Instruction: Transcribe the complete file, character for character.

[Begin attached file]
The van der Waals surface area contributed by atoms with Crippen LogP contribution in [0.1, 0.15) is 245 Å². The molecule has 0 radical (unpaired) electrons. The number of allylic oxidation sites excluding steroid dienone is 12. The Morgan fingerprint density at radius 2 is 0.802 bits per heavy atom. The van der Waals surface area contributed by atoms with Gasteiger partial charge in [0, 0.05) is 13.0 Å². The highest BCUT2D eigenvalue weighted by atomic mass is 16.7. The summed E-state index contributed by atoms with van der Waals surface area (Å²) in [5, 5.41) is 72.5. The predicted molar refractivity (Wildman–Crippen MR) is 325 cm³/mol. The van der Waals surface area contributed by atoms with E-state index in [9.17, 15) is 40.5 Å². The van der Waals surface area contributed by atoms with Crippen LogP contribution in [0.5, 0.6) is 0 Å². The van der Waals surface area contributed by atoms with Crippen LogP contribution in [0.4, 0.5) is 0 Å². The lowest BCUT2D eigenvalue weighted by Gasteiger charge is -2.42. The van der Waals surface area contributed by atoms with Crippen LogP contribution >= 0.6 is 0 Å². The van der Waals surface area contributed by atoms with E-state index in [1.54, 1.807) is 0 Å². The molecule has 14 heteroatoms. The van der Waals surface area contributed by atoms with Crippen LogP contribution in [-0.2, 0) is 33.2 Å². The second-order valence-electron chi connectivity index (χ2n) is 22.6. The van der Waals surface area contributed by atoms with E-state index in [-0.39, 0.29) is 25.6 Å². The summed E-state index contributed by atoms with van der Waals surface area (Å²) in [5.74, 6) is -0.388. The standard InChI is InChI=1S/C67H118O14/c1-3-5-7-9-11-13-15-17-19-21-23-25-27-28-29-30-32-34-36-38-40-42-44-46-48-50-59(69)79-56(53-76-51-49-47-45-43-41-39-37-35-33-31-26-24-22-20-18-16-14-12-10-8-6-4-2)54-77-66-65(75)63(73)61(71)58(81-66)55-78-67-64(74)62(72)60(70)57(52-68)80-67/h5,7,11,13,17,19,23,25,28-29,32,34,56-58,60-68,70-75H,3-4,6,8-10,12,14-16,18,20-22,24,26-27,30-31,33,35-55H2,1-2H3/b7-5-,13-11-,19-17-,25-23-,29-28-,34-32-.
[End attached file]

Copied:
The van der Waals surface area contributed by atoms with Crippen LogP contribution in [0.1, 0.15) is 245 Å². The molecule has 0 radical (unpaired) electrons. The number of allylic oxidation sites excluding steroid dienone is 12. The Morgan fingerprint density at radius 2 is 0.802 bits per heavy atom. The van der Waals surface area contributed by atoms with Gasteiger partial charge in [0, 0.05) is 13.0 Å². The highest BCUT2D eigenvalue weighted by atomic mass is 16.7. The summed E-state index contributed by atoms with van der Waals surface area (Å²) in [5, 5.41) is 72.5. The predicted molar refractivity (Wildman–Crippen MR) is 325 cm³/mol. The van der Waals surface area contributed by atoms with E-state index in [9.17, 15) is 40.5 Å². The van der Waals surface area contributed by atoms with Crippen LogP contribution in [0.5, 0.6) is 0 Å². The van der Waals surface area contributed by atoms with Crippen LogP contribution in [0.4, 0.5) is 0 Å². The lowest BCUT2D eigenvalue weighted by Gasteiger charge is -2.42. The van der Waals surface area contributed by atoms with Crippen LogP contribution >= 0.6 is 0 Å². The van der Waals surface area contributed by atoms with E-state index in [1.54, 1.807) is 0 Å². The molecule has 14 heteroatoms. The van der Waals surface area contributed by atoms with Crippen LogP contribution in [-0.2, 0) is 33.2 Å². The second-order valence-electron chi connectivity index (χ2n) is 22.6. The van der Waals surface area contributed by atoms with E-state index in [-0.39, 0.29) is 25.6 Å². The summed E-state index contributed by atoms with van der Waals surface area (Å²) in [5.74, 6) is -0.388. The standard InChI is InChI=1S/C67H118O14/c1-3-5-7-9-11-13-15-17-19-21-23-25-27-28-29-30-32-34-36-38-40-42-44-46-48-50-59(69)79-56(53-76-51-49-47-45-43-41-39-37-35-33-31-26-24-22-20-18-16-14-12-10-8-6-4-2)54-77-66-65(75)63(73)61(71)58(81-66)55-78-67-64(74)62(72)60(70)57(52-68)80-67/h5,7,11,13,17,19,23,25,28-29,32,34,56-58,60-68,70-75H,3-4,6,8-10,12,14-16,18,20-22,24,26-27,30-31,33,35-55H2,1-2H3/b7-5-,13-11-,19-17-,25-23-,29-28-,34-32-.